Geology of the Caribbean.

Defining the region.

Events of importance.

Biology & History.

Focus questions.

Crosby, Germs Seed, & Animals, contents


Opening ideas

C, O, R, E.

The Cuban sugar cane fields against a countryside where two different agricultural practices converged.


Lists | Three ways to arrange & order | Revolutionary | Question | Evidence | Summary

Add to your list of what were the leading impacts of the Columbian exchange.

The impacts of settlement
Factors in Columbian exchange: Evidence for what these mean


Compare that list to an ecologically coherent listing, such as

  Ecological Factors
Cycle of relations population cycle surroundings
land pyramid ecosystem
ingredients nutrients land water


Compare and contrast verbally and in writing.

The List of the effects of the Columbian exchange by:

Pull the two lists together by first drawing lines to connect between related items.

"The demographic effects of the Columbian exchange are awesome." (p. 24) >-----------------------------> equestrian cultures on the American grasslands (p. 25).

Secondly, with respect to a common element that touches more items on the list than any other concept, circle the top two or three concepts that link to most, or all the others.

Lists | Three ways to arrange & order | Revolutionary | Question | Evidence | Summary


threeThree Ways to organize the ideas:

etymologically by the origins of key words | chronologically by when | ecologically by how functions are related.

ETYMOLOGY the Antilles, named for a paradise, discovered as a densely populated place of wildly exotic and impressive people with food enough to sustain millions, gold enough for ornaments, and a written language, with sophisticated math and astronomy among the Mayans.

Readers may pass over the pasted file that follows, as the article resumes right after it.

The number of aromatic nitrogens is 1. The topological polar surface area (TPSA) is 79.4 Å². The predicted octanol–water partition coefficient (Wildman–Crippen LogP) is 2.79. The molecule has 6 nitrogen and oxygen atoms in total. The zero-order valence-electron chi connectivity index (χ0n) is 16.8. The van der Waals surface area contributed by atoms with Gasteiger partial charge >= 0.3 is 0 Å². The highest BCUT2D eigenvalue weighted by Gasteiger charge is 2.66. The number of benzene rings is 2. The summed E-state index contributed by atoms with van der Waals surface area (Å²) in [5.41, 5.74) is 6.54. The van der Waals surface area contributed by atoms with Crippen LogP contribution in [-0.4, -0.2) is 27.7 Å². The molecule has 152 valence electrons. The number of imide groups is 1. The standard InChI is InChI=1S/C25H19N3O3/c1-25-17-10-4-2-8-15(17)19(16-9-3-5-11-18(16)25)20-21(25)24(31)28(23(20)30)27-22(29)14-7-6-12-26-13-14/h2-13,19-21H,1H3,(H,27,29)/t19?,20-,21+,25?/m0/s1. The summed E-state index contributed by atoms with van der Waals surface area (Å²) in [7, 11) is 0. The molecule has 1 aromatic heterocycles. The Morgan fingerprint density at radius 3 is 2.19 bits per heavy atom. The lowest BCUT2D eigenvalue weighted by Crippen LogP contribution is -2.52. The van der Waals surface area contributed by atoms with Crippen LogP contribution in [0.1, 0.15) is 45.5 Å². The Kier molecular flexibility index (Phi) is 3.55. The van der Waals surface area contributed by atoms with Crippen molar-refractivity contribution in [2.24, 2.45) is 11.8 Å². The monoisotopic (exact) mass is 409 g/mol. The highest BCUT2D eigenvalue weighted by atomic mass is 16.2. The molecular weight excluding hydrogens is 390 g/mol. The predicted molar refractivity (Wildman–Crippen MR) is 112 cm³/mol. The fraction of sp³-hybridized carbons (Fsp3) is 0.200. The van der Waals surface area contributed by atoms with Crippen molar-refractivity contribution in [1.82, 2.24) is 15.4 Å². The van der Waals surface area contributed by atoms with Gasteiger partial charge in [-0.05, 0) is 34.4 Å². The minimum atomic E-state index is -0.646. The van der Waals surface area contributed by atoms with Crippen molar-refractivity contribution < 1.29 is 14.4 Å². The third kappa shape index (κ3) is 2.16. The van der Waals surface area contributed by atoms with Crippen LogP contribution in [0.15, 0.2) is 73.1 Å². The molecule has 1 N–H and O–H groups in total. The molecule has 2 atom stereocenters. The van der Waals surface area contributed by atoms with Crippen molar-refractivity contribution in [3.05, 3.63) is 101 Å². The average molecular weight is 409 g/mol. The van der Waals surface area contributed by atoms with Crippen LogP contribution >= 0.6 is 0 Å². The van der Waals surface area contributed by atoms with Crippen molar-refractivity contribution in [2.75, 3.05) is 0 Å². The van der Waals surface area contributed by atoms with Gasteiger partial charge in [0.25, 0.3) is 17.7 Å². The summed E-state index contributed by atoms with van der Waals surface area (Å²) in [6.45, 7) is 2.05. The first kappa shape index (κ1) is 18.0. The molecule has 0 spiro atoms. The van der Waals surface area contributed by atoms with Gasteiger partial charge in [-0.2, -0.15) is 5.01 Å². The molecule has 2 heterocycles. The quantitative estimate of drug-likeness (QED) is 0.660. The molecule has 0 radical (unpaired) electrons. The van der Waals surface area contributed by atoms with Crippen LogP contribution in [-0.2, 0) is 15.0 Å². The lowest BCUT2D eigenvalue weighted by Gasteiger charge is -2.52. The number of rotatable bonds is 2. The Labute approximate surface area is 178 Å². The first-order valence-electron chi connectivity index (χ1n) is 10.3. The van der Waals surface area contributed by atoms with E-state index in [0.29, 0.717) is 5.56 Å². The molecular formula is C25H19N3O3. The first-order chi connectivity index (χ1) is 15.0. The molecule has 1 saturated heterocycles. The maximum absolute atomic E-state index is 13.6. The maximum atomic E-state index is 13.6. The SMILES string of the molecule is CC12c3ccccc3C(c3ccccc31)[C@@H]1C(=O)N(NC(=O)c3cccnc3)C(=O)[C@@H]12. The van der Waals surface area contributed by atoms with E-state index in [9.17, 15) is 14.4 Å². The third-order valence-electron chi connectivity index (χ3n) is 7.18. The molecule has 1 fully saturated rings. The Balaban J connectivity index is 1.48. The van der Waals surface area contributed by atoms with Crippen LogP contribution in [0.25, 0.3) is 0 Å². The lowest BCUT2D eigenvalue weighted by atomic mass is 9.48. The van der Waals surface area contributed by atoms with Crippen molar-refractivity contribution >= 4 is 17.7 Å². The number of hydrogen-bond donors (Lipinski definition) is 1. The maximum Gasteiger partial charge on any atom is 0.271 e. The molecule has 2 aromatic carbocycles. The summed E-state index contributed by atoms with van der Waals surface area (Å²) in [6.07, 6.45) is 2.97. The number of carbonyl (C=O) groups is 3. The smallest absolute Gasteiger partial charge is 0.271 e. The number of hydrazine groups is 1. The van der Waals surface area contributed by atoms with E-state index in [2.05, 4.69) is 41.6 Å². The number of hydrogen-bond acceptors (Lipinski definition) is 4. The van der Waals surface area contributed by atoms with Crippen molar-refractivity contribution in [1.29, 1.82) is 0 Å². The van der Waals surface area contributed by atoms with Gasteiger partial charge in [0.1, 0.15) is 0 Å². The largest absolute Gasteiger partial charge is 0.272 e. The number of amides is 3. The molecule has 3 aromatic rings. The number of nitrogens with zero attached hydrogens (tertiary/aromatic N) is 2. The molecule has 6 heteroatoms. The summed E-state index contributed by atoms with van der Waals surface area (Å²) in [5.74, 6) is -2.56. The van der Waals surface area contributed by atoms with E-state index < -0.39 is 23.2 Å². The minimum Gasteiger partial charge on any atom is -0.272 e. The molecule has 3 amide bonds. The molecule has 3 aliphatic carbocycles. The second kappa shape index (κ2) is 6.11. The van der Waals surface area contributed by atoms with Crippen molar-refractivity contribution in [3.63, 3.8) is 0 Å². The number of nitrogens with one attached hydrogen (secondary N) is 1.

HISTORY. Chronological

Mayans had a 3000 year heritage 2600 BCE – 250 AD, from the Yucatan to Guatemala and again 300 CE - 900 CE.

1517 pushed back a Spanish invasion of Yucatan.

Olmec in coastal Mexico 1500 BCE

ECOLOGY. Hispaniola, called Ayiti in Taino, The Spanish Isle.

1493, Spanish settle at Navidad, with domesticated animals & plants
1499 rebellion & redefinition of encomiendas
1518, smallpox outbreak
1520, rapid declines in population of the Tainos
1500s drew twice the number of slaves as all of North America

More dates


Lists | Three ways to arrange & order | Revolutionary | Question | Evidence | Summary


What are we about do do?

Summarize the revolutionary character of the Columbian Exchange.

This thinking – analogical analysis – means breaking things down into comparable concepts that make up a bigger whole. This process of analysis is after all what serious thinking is all about. The outcome is the practice and improvement of a critical capacity to distinguish errors from verity.


How wrong have we been about the Caribbean & Mesoamerica's importance in history?

How is it critical:

We fail to accurately attribute the correct causes to European and American growth, and errors mislead current policies.

What to know:

The food enabled a population explosion, while disease precipitated such a collapse in native populations that the necessity for labor precipitated slavery, a system that so enriched investors as to create a commercial revolution in Europe. Commerce based on gold, silver, sugar, tobacco, hides & tallow, and human labor added great wealth to western European nations, banks and joint stock companies.

How does this relate to CORE? Step Two is Organize, how to put a series of related and unrelated concepts into a logical framework based on evidence.

See a page about order and writing

Lists | Three ways to arrange & order | Revolutionary | Question | Evidence | Summary




" . . . a truly spectacular biological success story."

The Columbian Exchange, p. 108.

Columbian Exchange continues because the ecological basis for a social transformation sustained economic growth at levels never before experienced.



The ecological realities of Española, Yucatan, the Americas before and after Spanish Settlement 1493-1600.

1, Demographically the populations in Central America, the West Indies, and in the world was altered in the amount of people in each region and the ethnic composition of the Americas even to this day.